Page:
Currency Performance: Best and Worst from July 2023

This July, many currencies lost value with the U.S. dollar, increasing interest rates, and also declined due to underlying domestic problems. Inflation, currency reserves, and political instability affected some currencies. In a rare case such as the Nigerian naira, the government allowed the currency to depreciate on its own. The currencies gaining strength against the USD had positive interactions with the IMF or increased comparably to other strong currencies.

Currencies Losing Value Against the USD


VES – Venezuelan Bolivar

The bolivar suffered as Venezuela experiences massive inflation, with the government struggling to tame depreciation. Falling oil prices along with hyperinflation continue to push the currency downwards.


ARS – Argentine Peso

Argentina’s foreign reserves have become dangerously low especially with a shrinking U.S. dollar supply. Argentina has now started to allow bank accounts to be opened with the Chinese yuan to buffer the falling supply. The country’s trade deficit was impacted by drought and recorded a 1.7-billion-dollar trade deficit in June.


RUB – Russian Ruble

The ruble fell due to political instability with the fallout of the failed mutiny and falling export proceeds. The decrease in exports negatively affected Russia’s trade balance and reduced the flow of foreign currency into the country. The Russian Central Bank did not acknowledge any concern over the depreciation as, though the ruble’s movement in the past year has been volatile, its depreciation has slowed somewhat.


TRY – Turkish Lira

The Turkish lira continued its decline following Erdogan’s re-election. Turkey’s interest rates have risen contrary to Erdogan’s past strategies to tame inflation and stabilize the currency’s decline. The challenges ahead for the currency include the continuation of the aggressive interest rate hikes and the government’s efforts to win the favor of international investors who lost confidence in Turkey’s economy.


AOA – Angolan Kwanza

The kwanza depreciated due to rising inflation. The national treasury reduced the sales of U.S. dollars to the foreign exchange market after the fall of oil sales decreased taxes. The central bank has yet to intervene effectively to slow the depreciation.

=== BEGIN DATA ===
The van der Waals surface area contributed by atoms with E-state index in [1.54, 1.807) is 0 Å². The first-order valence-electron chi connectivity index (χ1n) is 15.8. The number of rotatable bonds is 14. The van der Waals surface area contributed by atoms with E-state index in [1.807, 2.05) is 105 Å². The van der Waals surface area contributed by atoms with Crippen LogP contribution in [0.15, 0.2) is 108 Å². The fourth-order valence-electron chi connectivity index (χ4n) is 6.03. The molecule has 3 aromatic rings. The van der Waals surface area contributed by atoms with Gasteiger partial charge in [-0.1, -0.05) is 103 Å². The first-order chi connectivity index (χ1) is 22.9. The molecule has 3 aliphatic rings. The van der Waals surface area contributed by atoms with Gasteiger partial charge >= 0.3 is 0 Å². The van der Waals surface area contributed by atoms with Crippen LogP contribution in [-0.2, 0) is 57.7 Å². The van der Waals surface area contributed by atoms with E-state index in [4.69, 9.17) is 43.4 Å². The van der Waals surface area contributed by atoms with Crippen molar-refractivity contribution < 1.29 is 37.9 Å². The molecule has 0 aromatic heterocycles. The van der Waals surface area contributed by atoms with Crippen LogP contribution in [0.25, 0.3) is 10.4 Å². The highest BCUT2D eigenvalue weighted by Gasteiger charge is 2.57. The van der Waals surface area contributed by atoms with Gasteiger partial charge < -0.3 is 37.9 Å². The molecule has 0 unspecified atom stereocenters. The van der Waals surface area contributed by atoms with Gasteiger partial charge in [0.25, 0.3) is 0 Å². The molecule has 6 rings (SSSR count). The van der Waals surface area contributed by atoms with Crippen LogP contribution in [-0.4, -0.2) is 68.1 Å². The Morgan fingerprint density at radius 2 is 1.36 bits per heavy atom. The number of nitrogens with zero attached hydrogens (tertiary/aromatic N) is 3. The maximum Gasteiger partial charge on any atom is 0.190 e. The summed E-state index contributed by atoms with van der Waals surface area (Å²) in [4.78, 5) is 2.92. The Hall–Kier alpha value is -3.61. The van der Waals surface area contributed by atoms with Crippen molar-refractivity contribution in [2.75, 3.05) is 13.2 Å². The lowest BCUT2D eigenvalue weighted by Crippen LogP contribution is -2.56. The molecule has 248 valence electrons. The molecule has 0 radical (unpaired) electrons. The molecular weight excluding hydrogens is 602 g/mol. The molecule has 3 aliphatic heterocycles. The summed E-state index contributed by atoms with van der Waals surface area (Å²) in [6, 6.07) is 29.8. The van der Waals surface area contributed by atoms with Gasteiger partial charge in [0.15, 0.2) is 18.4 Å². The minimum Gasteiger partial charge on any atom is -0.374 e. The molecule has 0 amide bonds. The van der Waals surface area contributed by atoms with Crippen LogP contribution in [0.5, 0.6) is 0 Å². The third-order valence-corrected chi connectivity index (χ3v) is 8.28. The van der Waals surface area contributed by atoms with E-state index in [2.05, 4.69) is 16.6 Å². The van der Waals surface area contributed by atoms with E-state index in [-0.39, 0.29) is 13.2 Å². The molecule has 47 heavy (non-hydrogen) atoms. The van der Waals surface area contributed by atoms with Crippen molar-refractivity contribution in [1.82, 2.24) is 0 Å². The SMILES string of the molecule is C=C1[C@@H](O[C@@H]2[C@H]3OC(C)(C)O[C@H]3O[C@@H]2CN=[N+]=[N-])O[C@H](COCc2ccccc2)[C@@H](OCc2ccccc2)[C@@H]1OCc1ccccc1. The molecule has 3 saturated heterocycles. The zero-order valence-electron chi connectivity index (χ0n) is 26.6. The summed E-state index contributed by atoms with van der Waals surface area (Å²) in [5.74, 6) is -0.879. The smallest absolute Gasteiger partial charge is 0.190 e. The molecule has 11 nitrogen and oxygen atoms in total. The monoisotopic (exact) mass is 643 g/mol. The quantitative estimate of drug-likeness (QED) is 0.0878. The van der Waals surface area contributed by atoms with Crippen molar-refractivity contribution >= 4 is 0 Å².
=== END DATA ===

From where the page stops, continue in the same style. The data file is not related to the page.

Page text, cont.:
NGN – Nigerian Naira

The naira decreased in value after the government implemented a free-floating exchange rate policy. This was done to quickly close the gap between the black market and official rates. The goal for the future is to increase investor confidence and predictability of exchange rate movement by aligning the currency’s movement to market supply and demand.


Currencies Gaining Value against the USD:


ZMW – Zambian Kwacha

Zambia reached a debt restructuring deal with the IMF and concluded the first review of its 1.3-billion-dollar ECF program. This program will assist in expanding the country’s economy and stabilizing its debt. Inflation had begun to slow prior to the restructuring deal’s agreement and will most likely continue moving forward.


ALL - Albanian Lek

The lek strengthened against the U.S. dollar due to the fall of the Euro on the domestic exchange. The Euro is the reference foreign currency within Albania. Remittances and foreign real estate investment also increased the amount of foreign currency in the country.


SLL – Sierra Leonean Leone

Sierra Leone’s currency gained value on the U.S. dollar significantly during late June. It is not entirely clear what drove this spike in strength, but a statement by the IMF outlined several economic indicators that may impact the country’s exchange rate. These economic indicators cover future projections in 2023 including an increase in real GDP, a decrease in inflation, and an improvement in the trade deficit.


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